It wasn’t Santa Claus, but Floyd Mayweather’s personal barber and a group of community businesses who helped make Christmas special for dozens of kids living in low-income west Las Vegas neighborhoods.
About 30 families gathered Friday afternoon at Iced Out Barber Shop, near Martin Luther King Boulevard and Washington Avenue, to accept gifts collected for children in Marble Manor and other low-income neighborhoods.
A backroom of the barber shop was so filled with boxes of toys that there was enough room for only a few children at a time to walk in and accept their toys. Store owner Jackie Starr said she empathized with the children because she was not born with a silver spoon and didn’t come from a family “where money just flowed.”
“I came from a large family and my parents wasn’t able to always give us on Christmas what we asked for, but we had love and each other,” Starr said. Since then, she has found success as Mayweather’s barber and the owner of two Las Vegas barber shops.
“It just wouldn’t be right to be blessed and not bless others,” said Starr, adding that she has four grandchildren of her own who want for nothing. “I have all that I need in life, so just to see kids put a smile on their face, that’s what makes me feel good.”
The founders of Las Vegas Black Image magazine, Charles and Kimberly Tureaud, helped Starr coordinate with Caesars Entertainment, the Southern Nevada Water Authority, and Josh “Chop” Towbin, co-owner of Towbin Automotive, who made buying the presents possible.
Towbin said he jumped at the chance to participate when Starr called him from Dubai, where she was traveling with Mayweather, to tell him about the toy drive.
“We waited all year for Christmas as kids,” Towbin said. “If there’s one kid that doesn’t get a toy, if you can change that for one kid, that’s really important.”
As barbers continued to do customers’ hair on either side of the shop, Santa sat in a barber’s chair, posing in front of a backdrop with kids who had just received toys.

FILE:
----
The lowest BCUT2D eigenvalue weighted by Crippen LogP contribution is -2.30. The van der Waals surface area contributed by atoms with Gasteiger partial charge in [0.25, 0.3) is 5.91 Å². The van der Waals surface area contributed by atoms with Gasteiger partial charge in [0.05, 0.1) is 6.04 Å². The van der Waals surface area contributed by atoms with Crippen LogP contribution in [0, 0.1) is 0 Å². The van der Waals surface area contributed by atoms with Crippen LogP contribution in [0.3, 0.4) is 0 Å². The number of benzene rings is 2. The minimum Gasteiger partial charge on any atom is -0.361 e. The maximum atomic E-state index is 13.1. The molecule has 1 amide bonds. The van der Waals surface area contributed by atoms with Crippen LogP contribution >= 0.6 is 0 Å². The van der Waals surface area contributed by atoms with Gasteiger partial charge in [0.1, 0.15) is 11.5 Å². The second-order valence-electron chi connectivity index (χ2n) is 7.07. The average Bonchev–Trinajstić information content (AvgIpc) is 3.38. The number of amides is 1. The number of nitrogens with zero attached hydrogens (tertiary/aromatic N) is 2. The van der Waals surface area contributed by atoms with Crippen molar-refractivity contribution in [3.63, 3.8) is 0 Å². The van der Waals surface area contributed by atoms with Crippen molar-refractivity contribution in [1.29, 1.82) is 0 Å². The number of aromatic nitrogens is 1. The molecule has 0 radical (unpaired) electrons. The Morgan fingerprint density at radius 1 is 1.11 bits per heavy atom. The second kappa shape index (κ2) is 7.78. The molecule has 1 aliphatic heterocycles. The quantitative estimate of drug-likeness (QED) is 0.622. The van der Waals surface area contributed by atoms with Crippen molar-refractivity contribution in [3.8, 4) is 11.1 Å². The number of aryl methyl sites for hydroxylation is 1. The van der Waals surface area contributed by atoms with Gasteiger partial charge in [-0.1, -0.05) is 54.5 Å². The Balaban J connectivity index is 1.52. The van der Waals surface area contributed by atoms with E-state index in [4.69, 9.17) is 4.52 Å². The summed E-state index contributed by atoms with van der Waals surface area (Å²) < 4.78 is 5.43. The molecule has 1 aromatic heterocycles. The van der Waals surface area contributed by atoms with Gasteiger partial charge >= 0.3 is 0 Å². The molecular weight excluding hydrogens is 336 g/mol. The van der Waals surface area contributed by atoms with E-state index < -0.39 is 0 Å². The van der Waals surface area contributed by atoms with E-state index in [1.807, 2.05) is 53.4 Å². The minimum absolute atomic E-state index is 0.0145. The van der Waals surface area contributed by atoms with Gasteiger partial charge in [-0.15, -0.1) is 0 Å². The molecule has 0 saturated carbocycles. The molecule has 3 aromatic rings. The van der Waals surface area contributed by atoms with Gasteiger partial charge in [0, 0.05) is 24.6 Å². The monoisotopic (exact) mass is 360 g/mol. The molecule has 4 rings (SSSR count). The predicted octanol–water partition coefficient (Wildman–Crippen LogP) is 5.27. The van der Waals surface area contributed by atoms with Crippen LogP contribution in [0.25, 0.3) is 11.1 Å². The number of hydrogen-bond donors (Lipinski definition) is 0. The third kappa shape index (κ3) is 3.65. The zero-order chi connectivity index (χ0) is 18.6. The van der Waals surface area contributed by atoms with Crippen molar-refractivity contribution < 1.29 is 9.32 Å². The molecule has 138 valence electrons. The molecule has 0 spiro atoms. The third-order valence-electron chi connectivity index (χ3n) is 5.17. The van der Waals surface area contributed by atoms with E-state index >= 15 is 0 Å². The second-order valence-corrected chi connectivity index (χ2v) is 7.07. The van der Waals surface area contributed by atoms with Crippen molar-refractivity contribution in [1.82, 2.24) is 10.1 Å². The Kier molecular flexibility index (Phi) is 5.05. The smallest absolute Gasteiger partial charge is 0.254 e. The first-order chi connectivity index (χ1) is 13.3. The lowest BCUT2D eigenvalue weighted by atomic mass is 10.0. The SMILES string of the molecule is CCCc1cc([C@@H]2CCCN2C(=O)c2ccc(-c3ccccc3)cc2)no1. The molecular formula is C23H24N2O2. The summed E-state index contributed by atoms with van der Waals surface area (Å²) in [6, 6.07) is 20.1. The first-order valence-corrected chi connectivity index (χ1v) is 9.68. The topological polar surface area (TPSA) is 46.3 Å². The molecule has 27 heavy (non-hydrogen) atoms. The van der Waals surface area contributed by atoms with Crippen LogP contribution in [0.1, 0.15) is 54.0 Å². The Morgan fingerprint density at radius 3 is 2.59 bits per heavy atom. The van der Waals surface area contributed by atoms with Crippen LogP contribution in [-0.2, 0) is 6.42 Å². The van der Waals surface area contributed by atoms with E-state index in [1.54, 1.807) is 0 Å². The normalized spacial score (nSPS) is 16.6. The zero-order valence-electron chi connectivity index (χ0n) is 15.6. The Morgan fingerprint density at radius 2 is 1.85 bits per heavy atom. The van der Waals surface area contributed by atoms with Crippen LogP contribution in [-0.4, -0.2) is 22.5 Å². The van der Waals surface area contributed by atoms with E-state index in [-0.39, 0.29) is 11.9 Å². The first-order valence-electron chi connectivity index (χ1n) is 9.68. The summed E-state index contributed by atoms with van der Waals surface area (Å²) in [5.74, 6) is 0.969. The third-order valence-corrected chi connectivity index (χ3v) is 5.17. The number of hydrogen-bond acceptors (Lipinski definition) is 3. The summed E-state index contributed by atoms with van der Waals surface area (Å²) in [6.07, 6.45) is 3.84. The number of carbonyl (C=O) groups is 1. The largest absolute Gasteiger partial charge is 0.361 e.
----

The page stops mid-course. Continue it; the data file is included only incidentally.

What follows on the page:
Children, some in superhero pajamas, some in puffy coats and boots, clutched Spider-Man and Frozen scooters, Hot Wheels, remote control trucks and basketballs as they walked out of the barber shop and into the parking lot, where a DJ played R&B Christmas music.
“We were listening to the radio, and I heard that Floyd Mayweather was giving away toys and we came right over here,” said 48-year-old Cheryl Pierre.
Pierre’s 4-year-old twins, Giovanni and Gianni, received a Hulk action figure and a doll, and her 18-month-old daughter Gisele received a set of plastic balls. Gianni tugged shyly at one of her pigtail braids, climbing onto the pink bike she won at the giveaway.
“I always think it’s nice when people help give things in the community,” Pierre said.
Charles Tureaud, one of the event’s organizers, said he hopes the toy drive will bring greater support to the minority community.
“I don’t think there’s a connection between the parents in this community and some of the the bigger drives,” Tureaud said, adding that many parents work a lot and don’t know how to access organizations that could help them during the holidays.
“Of course we want non-profits to benefit, but we wanted to experience the gift of giving and physically watching these kids go home with their gifts,” Tureaud said.
He emphasized the importance of participation from community partners, and particularly the attention that Mayweather’s celebrity brings to the black community.
“It’s about the kids that we believe are overlooked,” Turead said before the event. “You can see the poverty in some of these kids’ eyes.”
Contact Kimber Laux at email@example.com. Follow @lauxkimber on Twitter.